It is believed that a church was founded on this site in the 7th or 8th century. In 1080 it was recorded that the location was the site of an old Saxon church. Some of the fabric of that church remains in the present church. The chancel was built around 1340–50 and the south aisle was added in the 15th century. The north aisle was added in 1864 and other extensions and restorations were carried out by the Lancaster architect E. G. Paley. At that time an Anglo-Saxon doorway was moved and rebuilt in the churchyard, and two galleries which had served as private pews with their own entrances were taken down (LINK)
Today there was a christening going on in the church so we did not get chance to go inside, wish we had as there is a Viking hogback stone from the tenth century. Each side has carvings representing Norse Legends. One side tells the story of Sigmund White the other depicts Sigurd, famed for slaying the dragon Fafnir.
The stone was discovered in the nineteenth century , buried in the grounds. (LINK)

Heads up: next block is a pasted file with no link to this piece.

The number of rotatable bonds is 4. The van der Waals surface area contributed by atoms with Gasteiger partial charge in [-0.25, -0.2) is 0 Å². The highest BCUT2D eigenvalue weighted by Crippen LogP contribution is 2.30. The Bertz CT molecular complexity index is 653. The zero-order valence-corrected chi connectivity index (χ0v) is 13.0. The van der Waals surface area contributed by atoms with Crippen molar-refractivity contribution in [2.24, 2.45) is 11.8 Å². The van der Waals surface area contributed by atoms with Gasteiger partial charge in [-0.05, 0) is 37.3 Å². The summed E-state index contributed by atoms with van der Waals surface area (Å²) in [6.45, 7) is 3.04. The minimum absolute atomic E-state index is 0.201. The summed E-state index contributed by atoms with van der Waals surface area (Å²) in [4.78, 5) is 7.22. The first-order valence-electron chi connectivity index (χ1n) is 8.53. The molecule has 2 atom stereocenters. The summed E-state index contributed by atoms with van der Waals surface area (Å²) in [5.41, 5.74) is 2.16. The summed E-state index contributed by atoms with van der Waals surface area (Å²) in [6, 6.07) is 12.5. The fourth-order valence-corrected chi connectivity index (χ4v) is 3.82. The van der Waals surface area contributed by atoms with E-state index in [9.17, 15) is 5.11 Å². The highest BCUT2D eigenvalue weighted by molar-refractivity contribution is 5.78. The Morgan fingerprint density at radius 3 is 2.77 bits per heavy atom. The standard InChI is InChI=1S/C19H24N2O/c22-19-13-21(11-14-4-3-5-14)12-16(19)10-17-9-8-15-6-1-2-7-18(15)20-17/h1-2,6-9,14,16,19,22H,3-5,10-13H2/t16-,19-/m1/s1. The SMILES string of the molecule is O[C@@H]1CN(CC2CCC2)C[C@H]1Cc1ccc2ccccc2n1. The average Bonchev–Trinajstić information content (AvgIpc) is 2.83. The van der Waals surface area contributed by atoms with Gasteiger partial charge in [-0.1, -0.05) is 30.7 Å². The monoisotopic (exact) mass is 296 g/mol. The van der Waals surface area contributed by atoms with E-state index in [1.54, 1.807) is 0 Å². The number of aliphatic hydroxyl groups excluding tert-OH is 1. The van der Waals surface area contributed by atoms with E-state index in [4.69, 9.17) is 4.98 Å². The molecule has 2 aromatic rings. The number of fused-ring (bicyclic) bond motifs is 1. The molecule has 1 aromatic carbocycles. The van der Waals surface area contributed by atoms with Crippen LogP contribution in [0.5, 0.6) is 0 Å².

|Anglo-Saxon cross base|
The churchyard is worth exploring ( discoverer once home!) The Southern section, near the front gate, including the lower part of a ninth century Anglo-Saxon high cross. The carvings on the North side features a building with a door and seven windows, while the decoration on South side depicts a human figure beneath a halo (missed) The other side are adorned with Scrolled foliage. (LINK)
" The Ship" by Anna Gillespie. Heysham
Half Moon Bay
In 1846, the Morecambe Harbour and Railway Company was formed to build a harbour on Morecambe Bay, close to the fishing village of Poulton-le-Sands and a connecting railway.
Looking to the hills of the Lakes.